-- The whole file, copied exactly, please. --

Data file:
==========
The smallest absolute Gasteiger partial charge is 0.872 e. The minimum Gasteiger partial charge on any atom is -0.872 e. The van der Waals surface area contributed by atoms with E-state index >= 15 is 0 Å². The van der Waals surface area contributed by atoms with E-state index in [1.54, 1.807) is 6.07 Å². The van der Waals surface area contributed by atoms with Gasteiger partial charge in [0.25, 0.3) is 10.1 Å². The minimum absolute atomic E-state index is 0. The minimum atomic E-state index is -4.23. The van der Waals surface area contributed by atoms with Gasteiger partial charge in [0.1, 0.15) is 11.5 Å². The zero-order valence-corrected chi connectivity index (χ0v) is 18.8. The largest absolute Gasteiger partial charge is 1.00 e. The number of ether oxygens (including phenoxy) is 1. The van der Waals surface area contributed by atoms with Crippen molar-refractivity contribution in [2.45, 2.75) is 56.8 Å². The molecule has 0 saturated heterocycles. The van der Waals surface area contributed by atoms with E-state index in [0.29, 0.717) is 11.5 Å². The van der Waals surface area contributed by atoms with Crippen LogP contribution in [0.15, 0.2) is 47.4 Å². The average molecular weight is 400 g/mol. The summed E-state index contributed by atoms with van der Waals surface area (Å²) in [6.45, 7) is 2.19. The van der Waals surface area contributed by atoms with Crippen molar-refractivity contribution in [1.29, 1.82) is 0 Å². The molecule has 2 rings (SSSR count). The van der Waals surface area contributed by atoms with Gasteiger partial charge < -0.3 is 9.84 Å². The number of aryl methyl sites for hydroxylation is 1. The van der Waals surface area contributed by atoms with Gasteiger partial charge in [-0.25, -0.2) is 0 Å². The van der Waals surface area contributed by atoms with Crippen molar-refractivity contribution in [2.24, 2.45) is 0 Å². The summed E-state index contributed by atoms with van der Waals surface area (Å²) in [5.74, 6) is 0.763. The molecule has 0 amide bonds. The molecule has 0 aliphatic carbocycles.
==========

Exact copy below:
The smallest absolute Gasteiger partial charge is 0.872 e. The minimum Gasteiger partial charge on any atom is -0.872 e. The van der Waals surface area contributed by atoms with E-state index >= 15 is 0 Å². The van der Waals surface area contributed by atoms with E-state index in [1.54, 1.807) is 6.07 Å². The van der Waals surface area contributed by atoms with Gasteiger partial charge in [0.25, 0.3) is 10.1 Å². The minimum absolute atomic E-state index is 0. The minimum atomic E-state index is -4.23. The van der Waals surface area contributed by atoms with Gasteiger partial charge in [0.1, 0.15) is 11.5 Å². The zero-order valence-corrected chi connectivity index (χ0v) is 18.8. The largest absolute Gasteiger partial charge is 1.00 e. The number of ether oxygens (including phenoxy) is 1. The van der Waals surface area contributed by atoms with Crippen molar-refractivity contribution in [2.45, 2.75) is 56.8 Å². The molecule has 0 saturated heterocycles. The van der Waals surface area contributed by atoms with E-state index in [0.29, 0.717) is 11.5 Å². The van der Waals surface area contributed by atoms with Crippen LogP contribution in [0.15, 0.2) is 47.4 Å². The average molecular weight is 400 g/mol. The summed E-state index contributed by atoms with van der Waals surface area (Å²) in [6.45, 7) is 2.19. The van der Waals surface area contributed by atoms with Crippen molar-refractivity contribution in [1.29, 1.82) is 0 Å². The molecule has 2 rings (SSSR count). The van der Waals surface area contributed by atoms with Gasteiger partial charge < -0.3 is 9.84 Å². The number of aryl methyl sites for hydroxylation is 1. The van der Waals surface area contributed by atoms with Gasteiger partial charge in [-0.25, -0.2) is 0 Å². The van der Waals surface area contributed by atoms with Crippen molar-refractivity contribution in [2.24, 2.45) is 0 Å². The summed E-state index contributed by atoms with van der Waals surface area (Å²) in [5.74, 6) is 0.763. The molecule has 0 amide bonds. The molecule has 0 aliphatic carbocycles.